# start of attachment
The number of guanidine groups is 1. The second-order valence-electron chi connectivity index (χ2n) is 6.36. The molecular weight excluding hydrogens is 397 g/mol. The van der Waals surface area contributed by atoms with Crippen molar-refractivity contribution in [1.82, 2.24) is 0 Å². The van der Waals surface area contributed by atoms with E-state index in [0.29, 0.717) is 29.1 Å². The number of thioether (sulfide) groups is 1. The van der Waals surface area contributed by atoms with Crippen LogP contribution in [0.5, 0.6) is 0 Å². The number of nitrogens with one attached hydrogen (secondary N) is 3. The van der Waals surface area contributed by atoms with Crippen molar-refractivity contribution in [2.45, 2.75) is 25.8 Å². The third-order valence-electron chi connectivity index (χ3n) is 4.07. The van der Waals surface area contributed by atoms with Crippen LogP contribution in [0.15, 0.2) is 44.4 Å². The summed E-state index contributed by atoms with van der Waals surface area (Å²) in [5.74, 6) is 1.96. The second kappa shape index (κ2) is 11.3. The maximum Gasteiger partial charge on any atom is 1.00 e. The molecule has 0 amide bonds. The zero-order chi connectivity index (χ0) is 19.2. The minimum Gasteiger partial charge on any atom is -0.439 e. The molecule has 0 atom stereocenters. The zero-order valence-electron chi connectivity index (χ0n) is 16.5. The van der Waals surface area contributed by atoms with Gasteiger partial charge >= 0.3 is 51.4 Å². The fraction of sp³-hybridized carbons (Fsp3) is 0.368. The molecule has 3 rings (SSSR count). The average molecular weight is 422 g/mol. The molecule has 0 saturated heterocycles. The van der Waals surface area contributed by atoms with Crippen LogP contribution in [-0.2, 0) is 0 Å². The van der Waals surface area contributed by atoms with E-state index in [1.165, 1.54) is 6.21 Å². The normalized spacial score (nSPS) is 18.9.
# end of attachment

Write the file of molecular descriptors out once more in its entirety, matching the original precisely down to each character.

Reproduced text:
The number of guanidine groups is 1. The second-order valence-electron chi connectivity index (χ2n) is 6.36. The molecular weight excluding hydrogens is 397 g/mol. The van der Waals surface area contributed by atoms with Crippen molar-refractivity contribution in [1.82, 2.24) is 0 Å². The van der Waals surface area contributed by atoms with E-state index in [0.29, 0.717) is 29.1 Å². The number of thioether (sulfide) groups is 1. The van der Waals surface area contributed by atoms with Crippen LogP contribution in [0.5, 0.6) is 0 Å². The number of nitrogens with one attached hydrogen (secondary N) is 3. The van der Waals surface area contributed by atoms with Crippen molar-refractivity contribution in [2.45, 2.75) is 25.8 Å². The third-order valence-electron chi connectivity index (χ3n) is 4.07. The van der Waals surface area contributed by atoms with Crippen LogP contribution in [0.15, 0.2) is 44.4 Å². The summed E-state index contributed by atoms with van der Waals surface area (Å²) in [5.74, 6) is 1.96. The second kappa shape index (κ2) is 11.3. The maximum Gasteiger partial charge on any atom is 1.00 e. The molecule has 0 amide bonds. The zero-order chi connectivity index (χ0) is 19.2. The minimum Gasteiger partial charge on any atom is -0.439 e. The molecule has 0 atom stereocenters. The zero-order valence-electron chi connectivity index (χ0n) is 16.5. The van der Waals surface area contributed by atoms with Gasteiger partial charge >= 0.3 is 51.4 Å². The fraction of sp³-hybridized carbons (Fsp3) is 0.368. The molecule has 3 rings (SSSR count). The average molecular weight is 422 g/mol. The molecule has 0 saturated heterocycles. The van der Waals surface area contributed by atoms with Crippen LogP contribution in [-0.2, 0) is 0 Å². The van der Waals surface area contributed by atoms with E-state index in [1.165, 1.54) is 6.21 Å². The normalized spacial score (nSPS) is 18.9.